Had Nigeria taken heed to the recommendations of Justice Anthony Aniagolu report, the country may not have experienced Boko Haram nor the Shi’a crises, both of which have now become intractable.


39 years ago, the Justice Aniogulu-led tribunal on the Maitatsine crisis had made an instructive mention of Izala, MSS, Tijjaniyya, Kadiriyya, among other groups with latent or clear traits of violent extremism in its April 14, 1981 report submitted to President Shehu Shagari. To the best of my recollection, it is the most comprehensive and thorough report I have ever read.

Warning the country about the possibility of having in El-Zakzaky a Maitatsine incarnate, Justice Aniagolu’s report particularly warned Nigeria about the deputy leader of the Muslim Students Society (MSS) in Ahmadu Bello University, Zaria, named Ibrahim El-Zakzaky:

“On 20th August, 1980,” the report said, “El-Zakzaky was reported to be circulating in the Northern States, pamphlets captioned, ‘Fadakarwa ga Musulmin Nigeria’ (A call on Nigerian Muslims) in which he condemned the Nigerian Constitution for being anti-Islamic, called for Islamic revolution, and urged Islamic students to rise against the Federal Government. He also demanded the recognition of Shariah Law. El-Zakzaky is reported to have visited on several occasions, and he recently returned from Iran where he was said to have received training in planning and executing students’ unrest.”

Had Nigeria taken heed to the recommendations of Justice Anthony Aniagolu report, the country may not have experienced Boko Haram nor the Shi’a crises, both of which have now become intractable.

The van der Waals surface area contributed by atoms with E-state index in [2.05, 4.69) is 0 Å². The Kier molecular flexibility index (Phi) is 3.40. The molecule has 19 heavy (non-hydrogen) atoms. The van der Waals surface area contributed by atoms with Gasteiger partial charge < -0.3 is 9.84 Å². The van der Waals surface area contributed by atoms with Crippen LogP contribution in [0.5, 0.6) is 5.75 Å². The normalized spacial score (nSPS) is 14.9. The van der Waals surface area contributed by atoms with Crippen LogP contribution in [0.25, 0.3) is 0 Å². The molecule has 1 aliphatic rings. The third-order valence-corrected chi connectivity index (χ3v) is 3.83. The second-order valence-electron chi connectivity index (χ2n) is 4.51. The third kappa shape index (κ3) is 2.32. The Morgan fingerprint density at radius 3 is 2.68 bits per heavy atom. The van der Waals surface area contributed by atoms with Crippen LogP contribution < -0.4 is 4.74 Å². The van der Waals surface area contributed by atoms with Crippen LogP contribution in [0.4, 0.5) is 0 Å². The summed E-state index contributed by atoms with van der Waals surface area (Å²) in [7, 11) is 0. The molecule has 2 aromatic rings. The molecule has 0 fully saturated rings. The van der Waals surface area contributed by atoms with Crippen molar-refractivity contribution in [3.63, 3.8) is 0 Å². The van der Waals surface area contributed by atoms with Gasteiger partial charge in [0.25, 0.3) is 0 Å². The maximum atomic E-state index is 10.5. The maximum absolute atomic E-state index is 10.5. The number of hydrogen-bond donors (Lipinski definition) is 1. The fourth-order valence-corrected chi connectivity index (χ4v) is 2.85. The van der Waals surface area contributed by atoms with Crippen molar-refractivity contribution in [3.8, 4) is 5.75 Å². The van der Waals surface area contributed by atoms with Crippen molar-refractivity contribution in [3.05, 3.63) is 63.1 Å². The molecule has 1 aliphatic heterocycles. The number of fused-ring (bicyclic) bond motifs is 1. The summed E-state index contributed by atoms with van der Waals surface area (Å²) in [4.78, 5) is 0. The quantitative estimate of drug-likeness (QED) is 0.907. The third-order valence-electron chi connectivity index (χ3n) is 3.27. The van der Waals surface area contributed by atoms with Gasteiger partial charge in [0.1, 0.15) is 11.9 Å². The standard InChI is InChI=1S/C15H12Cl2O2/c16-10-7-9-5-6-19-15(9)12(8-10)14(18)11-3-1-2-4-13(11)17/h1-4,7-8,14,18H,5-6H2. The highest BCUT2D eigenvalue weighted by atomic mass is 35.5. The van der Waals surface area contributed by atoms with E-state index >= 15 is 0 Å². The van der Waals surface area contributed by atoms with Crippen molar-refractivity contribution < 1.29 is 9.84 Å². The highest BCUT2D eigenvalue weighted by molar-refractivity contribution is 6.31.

The leadership styles of Maitatsine and El-Zakzaky bear a similar pattern: nassicism, the arrogation of powers to themselves such that they block roads leading to their spiritual enclaves, harassing passers-by and brutalising neighbours.


Like Boko Haram, all the teachings of Maitatsine were against Western education, the use of technology (such as even riding a bicycle!) and respect for constituted authority. The leadership styles of Maitatsine and El-Zakzaky bear a similar pattern: nassicism, the arrogation of powers to themselves such that they block roads leading to their spiritual enclaves, harassing passers-by and brutalising neighbours. These were the hallmarks of Maitatsine’s Yan Awaki enclave and El-Zakzaky’s Gellesu shrine.

While the Shi’ites appear largely non-violent in their struggle and the propagation of their ideology, their habits, such as defying constituted authority, harassing and brutalising neighbours, obstructing highway and feeder road vehicular movements during Muzahara, etc. should have long been nipped in the bud if we had serious governments in place. As I have once noted, in fairness to the Shii’tes, they were not alone in this obstruction affair, as other religious groups like the Izala (during Wa’azin Kasa), the Tijjaniya (during Maulud), the Kadiriyya (during Maukibi), and churches (during crusades) are also guilty of this.

It is sad that the El-Zakzaky affair is being poorly managed by the Buhari administration, forgetting that the scars of the Zaria massacre is still etched in the hearts of many of them who either lost family members or friends. And with the renewed clashes between the police and Shi’ites, it is apparent that the Zaria experience did not deter but has emboldened the Shi’ites.

There is acute need for regulation in religious affairs in Nigeria, especially in the North. I am a proponent of El-Rufai’s law to regulate religious preaching. We need to go back to the drawing board and map out ways of killing fanaticism in Nigeria, and not ways of killing fanatics.

Jaafar Jaafar is the editor-in-chief of the Daily Nigerian.